Gasim to contest election results in court: “I am saying I believe I was in first place”

Third-placed candidate in Saturday’s presidential elections, Gasim Ibrahim, has announced that he will not accept the results released by the Elections Commission (EC).

“I am saying I believe I was in first place,” said Gasim at a press conference this afternoon. “Different result reports on different media shows there were many, immense issues.”

His Jumhoree Party (JP) is disputing the election following rumours that 10,100 additional votes appeared on the results published in a number of media outlets on polling day.

Vice President of the EC Ahmed Fayaz today maintained that the EC did not consider the complaints credible, describing them as “ridiculous” and “baseless”.

According to the provisional results Gasim received 24.07 percent of the votes, narrowly losing the position of runner up to Abdulla Yameen with 25.35 percent. The Maldivian Democratic Party (MDP) placed first with 45.45 percent of the vote.

At today’s press conference, Gasim alleged that the EC had recommended the JP take the case to court after refusing to provide information that the party is legally entitled to.

“In some boxes, there were lots of discrepancies in numbers of eligible voters, votes cast, invalid votes,” said Gasim, whilst running-mate Dr Hassan Saeed argued that the voter lists included deceased persons and children.

“If they aren’t guilty, they should clarify offer clarifications already,” said Gasim.

JP spokesperson Ibrahim Khaleel told Haveeru earlier today that, despite approaches from other parties, Gasim had not yet held talks regarding a coalition with either of the parties through to the second round.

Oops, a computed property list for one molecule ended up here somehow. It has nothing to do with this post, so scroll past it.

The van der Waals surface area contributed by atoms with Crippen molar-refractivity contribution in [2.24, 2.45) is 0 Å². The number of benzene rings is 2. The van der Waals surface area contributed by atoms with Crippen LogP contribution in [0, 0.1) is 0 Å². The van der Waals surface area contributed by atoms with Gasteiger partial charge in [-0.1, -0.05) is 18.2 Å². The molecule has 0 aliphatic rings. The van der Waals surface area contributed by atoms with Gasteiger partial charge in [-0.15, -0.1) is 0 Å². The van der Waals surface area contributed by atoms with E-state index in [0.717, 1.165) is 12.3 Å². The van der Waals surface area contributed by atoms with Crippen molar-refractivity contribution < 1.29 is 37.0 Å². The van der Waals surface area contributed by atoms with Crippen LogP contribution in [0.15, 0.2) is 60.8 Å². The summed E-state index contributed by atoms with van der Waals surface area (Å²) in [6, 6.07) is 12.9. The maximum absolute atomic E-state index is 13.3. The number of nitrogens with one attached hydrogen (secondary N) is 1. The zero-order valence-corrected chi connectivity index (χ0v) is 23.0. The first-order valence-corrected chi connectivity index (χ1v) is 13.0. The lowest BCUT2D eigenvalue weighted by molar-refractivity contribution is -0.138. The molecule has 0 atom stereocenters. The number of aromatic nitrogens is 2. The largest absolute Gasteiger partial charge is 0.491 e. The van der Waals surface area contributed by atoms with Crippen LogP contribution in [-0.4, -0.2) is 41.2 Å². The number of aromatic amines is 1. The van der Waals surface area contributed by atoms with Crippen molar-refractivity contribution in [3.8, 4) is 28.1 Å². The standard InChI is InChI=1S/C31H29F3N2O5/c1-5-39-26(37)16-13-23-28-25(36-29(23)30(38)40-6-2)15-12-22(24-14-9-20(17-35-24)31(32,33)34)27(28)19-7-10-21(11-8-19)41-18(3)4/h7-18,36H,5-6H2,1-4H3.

Commonwealth observers have praised the voter registry as “accurate and robust”: “Fears expressed by some political parties regarding possible large numbers of deceased voters and voters registered in the wrong geographic area seem to be unfounded, based on the low incidence of election day complaints,” the group stated, in its interim statement released this afternoon.

Lessons to be learned

Fayaz explained that the EC was still in the process of re-checking all votes, anticipating that a final result may be confirmed tomorrow.

Asked about the confusion over the voting figures, Fayaz criticised local media’s role in the confusion.

“Politicians and newspapers have reported this [10,000 votes issue]”, he said, singling out the online publication for particular criticism.

Fayaz urged all media outlets to carefully check their information before publication, though he did acknowledge that the EC’s own website was a source of concern.

“We wanted to share real-time results but the system did not function properly – many got misleading information from our website,” he said, assuring that the problem would be fixed before the second round.

Revealing its election observations today, the Commonwealth observer acknowledged issues related to the “private media”.

“We have to highlight this point as an area where the authorities in the Maldives should in the future sit down and see where improvements can be made. In this context the role of the Broadcasting Commission we consider to be extremely important,” said mission head Lawrence Gonzi.

“Similarly, it is important for the institutional set up to be clear on who is responsible for what. Should this be dealt with by the Elections Commission or Broadcasting Commission, and does the law empower them to redress an imbalance and what solutions are put forward?” he continued.

Drawing other conclusions from the first round, Fayaz singled out the performance of certain election officials as an issue that would need addressing.

“Some elections officials were too slow during the first round. Some will need re-training and some will need replacing,” he explained.

Upon hearing the rumours of unexplained votes after the closing of polls, a group of demonstrating JP supporters delayed the EC’s announcement of the provisional result early on Sunday morning (September 8).

The small but vocal group called for the resignation of EC Commissioner Fuwad Thowfeek, who – when finally able to announce the provisional results – dismissed the possibility of this many anomalous votes.